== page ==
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you. i haven't discussed it. >> on that lets bring in our panel for a friday night. former fbi assistant director for counterintelligence. carol len jeremy bash, former chief of staff at cia and pentagon and former chief counsel to the house judiciary committee. jeremy, i'd like to begin but. how do you read this back and forth between trump and cohen? is it a giant shiny object or is there content of consequence here? rnl the first thing i noticed is his sympathy for paul manafort, i think it makes me smell pardons in the air, brian. and i do think that manafort is angling for a pardon hard. i think the president is signaling that he is inclined to grant one. the tit for tat, the the said he said, there is a way to solve this. if the president instead of --
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wanted a sitdown under oath and give sworn testimony to the special counsel, we could put his sworn testimony up against michael cohen's sworn testimony. of course, president clinton sat for four hours to the special prosecutor back in august 1998. president trump has yet to do so. >> frank, as a veteran investigator, precisely the people carol covers for a living, how does it strike you that you have donald trump seemingly unable to stop talking about manafort and cohen? is there jeopardy that you see there? >> i think it's a strategy fraught with peril. we are probably giving him too much credit when we call it a strategy. rest assured that prosecutors and investigators are recording all of his public statements. the concept of him aligning his fate with manafort's light sentence or slamming cohen for his cooperation with the government is really fraught with peril. there is a concept in the law. here is a little late night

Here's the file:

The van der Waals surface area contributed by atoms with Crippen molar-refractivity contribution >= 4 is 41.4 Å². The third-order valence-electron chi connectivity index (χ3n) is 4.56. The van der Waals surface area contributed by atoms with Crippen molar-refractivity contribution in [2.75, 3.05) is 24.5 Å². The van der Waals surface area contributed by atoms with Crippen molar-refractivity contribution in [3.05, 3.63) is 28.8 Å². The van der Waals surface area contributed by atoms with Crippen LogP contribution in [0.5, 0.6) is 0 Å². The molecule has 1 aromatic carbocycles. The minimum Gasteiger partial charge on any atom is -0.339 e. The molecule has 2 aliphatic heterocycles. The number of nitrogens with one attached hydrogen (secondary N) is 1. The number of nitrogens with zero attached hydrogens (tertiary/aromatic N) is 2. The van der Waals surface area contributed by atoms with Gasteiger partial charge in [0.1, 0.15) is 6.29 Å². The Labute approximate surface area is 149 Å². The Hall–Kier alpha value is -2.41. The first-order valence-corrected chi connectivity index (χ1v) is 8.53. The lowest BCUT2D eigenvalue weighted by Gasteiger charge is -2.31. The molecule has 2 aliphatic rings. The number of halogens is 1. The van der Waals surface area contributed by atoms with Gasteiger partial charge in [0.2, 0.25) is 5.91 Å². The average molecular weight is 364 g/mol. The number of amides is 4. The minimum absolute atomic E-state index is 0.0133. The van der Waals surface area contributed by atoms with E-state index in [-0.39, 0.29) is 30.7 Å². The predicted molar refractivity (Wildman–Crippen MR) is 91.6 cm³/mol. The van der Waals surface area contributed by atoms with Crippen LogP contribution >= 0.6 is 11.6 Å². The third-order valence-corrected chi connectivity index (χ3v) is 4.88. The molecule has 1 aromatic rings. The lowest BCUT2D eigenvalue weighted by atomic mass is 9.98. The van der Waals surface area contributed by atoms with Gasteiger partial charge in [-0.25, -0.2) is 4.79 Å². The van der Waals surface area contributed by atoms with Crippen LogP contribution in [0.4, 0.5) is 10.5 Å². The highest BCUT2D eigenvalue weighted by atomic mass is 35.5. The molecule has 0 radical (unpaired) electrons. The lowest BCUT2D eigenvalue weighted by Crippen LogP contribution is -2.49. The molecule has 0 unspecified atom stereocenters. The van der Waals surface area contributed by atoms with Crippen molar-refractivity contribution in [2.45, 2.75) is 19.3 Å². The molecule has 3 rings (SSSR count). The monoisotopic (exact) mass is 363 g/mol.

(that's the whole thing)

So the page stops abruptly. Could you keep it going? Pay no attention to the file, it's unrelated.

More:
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latin. it translates as let the master answer. that legal concept is embodied in vicarious liability. it's in the civil rico statute. it's the concept of the master being liable for the acts of those under him in his, in many cases, organized crime families. every time he publicly ties himself to a lenient sentence and says, look, see, there. we're good. we got no collusion there. and/or slams cohen or others for cooperating, he is really reinforcing the concept of let the master answer for his under arelings. i tell you, investigators and prosecutors will lose that against him. >> i love whthat. where does mr. cohen stand in terms of being a credible witness? >> i think michael cohen was accidentically when he sat down in the chair last week for the
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house oversight committee and then in closed-door sessions as well and he left a little bit harmed by his own perhaps clumsiness, perhaps lack of care with his wording. i can see where he would have been trying to say i won't ever accept a pardon from him anymore, but the way he said it sure sounded like he never sought one, like he never got interested in one being dangled, and it seems as though it's quite clear now that there was some coded language exchanged between his lawyers and the president's lawyers. and now the president tweeting that he was asked about a pardon and he said no directly, asked by michael, which is shocking. it wasn't so long ago that trump's personal attorneys were insisting they never discussed pardons even with the president and encouraged him not to discuss it with anyone. >> frank, back to you.
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i think we have established while covering him this brief bit judge ellis over in virginia does not suffer from a lack of self-esteem. having established that, what is the peril when the president kind of sums up the comments of a federal judge, in this case wrongly? >> boy, in any other case, brian, against -- any other person than donald trump, we'd already have seen an indictment and likely have already seen a gag order. look at the case of roger stone. and so the president has this bully pulpit for his own defense and his own vindication in his mind. and so we see this go unchecked. and it will remain that way as we head into a campaign stance. we are left to him telling the public how to interpret what a judge said instead of the public actually taking a time to look at transcripts, see what the judge said. they will get a clip on the evening news of the president